Accessible Web pages benefit everyone. The more accessible your content is, the more user-friendly it will be to all people, whether reading the page on a large screen or on a cell phone, or hearing the page read aloud by a screen-reader.
People who are visually impaired often rely on screen-readers to read webpages. Screen-readers translate pages into plain text, which is either read aloud by a voice synthesizer or translated by a Braille device. Screen-readers read pages linearly, one element at a time. Most sighted people look at a whole page at once and unconsciously prioritize the content based on type-size, the prominence of graphics, and other visual cues. A screen-reader doesn’t allow the user to grasp a page in this holistic manner so quickly. Thus, you’ll want to organize and format your content so that it makes sense both holistically and linearly.
Here are some ways to make pages friendlier to screen-readers, and easier on the person going through your page one word, one image at a time.
Language and Structure
- Avoid “click here” links or vague link names. Screen-reader users often use a keyboard shortcut to list all the links on a page. In such a list, the links have no surrounding text. So make your link names descriptive. Instead of “Click here to see our President’s Welcome,” say “See our President’s Welcome.” Descriptive link names also make a page more “scannable” to sighted users.
- Reduce clutter. Crowded, overly busy pages can be hard for anyone to read, but they can be especially confusing and cumbersome to someone using a screen-reader.
- Use headings (Heading 2, Heading 3, and so on). A blind person can’t see how large your headings are, so to structure your information hierarchically, use headings, which will be indicated as such by a screen-reader.
- Keep your formatting simple. Use headings, paragraphs, and bulleted lists. Be selective about which information to make prominent. Brief paragraphs, written well, are a wonder of clarity. Boldface is overrated.
- Beware of tables. Please use tables only when you need to present geniunely tabular data, such as a chart with labeled columns and rows. If that’s the case, use “header” cells for the top row of cells and left column of cells, if applicable:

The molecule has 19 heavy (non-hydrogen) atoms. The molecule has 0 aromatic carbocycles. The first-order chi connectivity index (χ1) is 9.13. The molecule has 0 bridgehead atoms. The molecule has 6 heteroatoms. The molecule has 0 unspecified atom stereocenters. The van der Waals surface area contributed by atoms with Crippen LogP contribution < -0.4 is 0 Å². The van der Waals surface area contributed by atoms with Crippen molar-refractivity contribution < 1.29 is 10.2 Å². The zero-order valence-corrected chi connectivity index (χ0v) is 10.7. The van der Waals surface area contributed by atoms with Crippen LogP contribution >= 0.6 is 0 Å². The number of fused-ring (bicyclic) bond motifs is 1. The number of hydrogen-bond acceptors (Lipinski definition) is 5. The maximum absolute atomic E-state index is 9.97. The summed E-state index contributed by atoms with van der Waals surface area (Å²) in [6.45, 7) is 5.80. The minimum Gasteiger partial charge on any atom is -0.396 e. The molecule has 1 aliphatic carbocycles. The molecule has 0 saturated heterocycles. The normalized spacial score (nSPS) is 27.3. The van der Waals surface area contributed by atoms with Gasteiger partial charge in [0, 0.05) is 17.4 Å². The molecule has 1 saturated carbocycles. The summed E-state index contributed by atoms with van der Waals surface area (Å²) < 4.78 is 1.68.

When a screen-reader encounters an image, it will say “graphic” or “image” and then read the image’s alternative (“alt”) text. If a graphic doesn't have alt text, the screen-reader will skip it. With this in mind, please:
- Include alt text for all graphics that have words in them or that provide a visual cue.
- For graphics that are merely decorative, keep your alt text very brief.
- Read the WebAIM guide, Appropriate Use of Alternative Text.
- Make the first item in a pull-down menu instructive. For instance, say “Select Class Year” instead of “2018.”
Browser Text Enlargement
Some people with visual impairments use screen magnification software, but most people rely on their browser’s zoom features or their font size preferences.
- Please don’t use graphics for text when regular text will do just fine. Text can be enlarged and remain readable, while graphics may become jagged or blurry.
- If you need buttons for your site, please contact Willa Jarnagin in the Office of Communications, who can provide styled text buttons.
- WebAIM’s Appropriate Use of Alternative Text.
- W3C Web Accessibility Initiative’s Web Content Accessibility Guidelines (WCAG) Overview.
- American Foundation for the Blind’s Tips & Tricks to Improve Web Accessibility.
- WAVE Web Accessibility Evaluation Tool—check your pages for accessibility problems.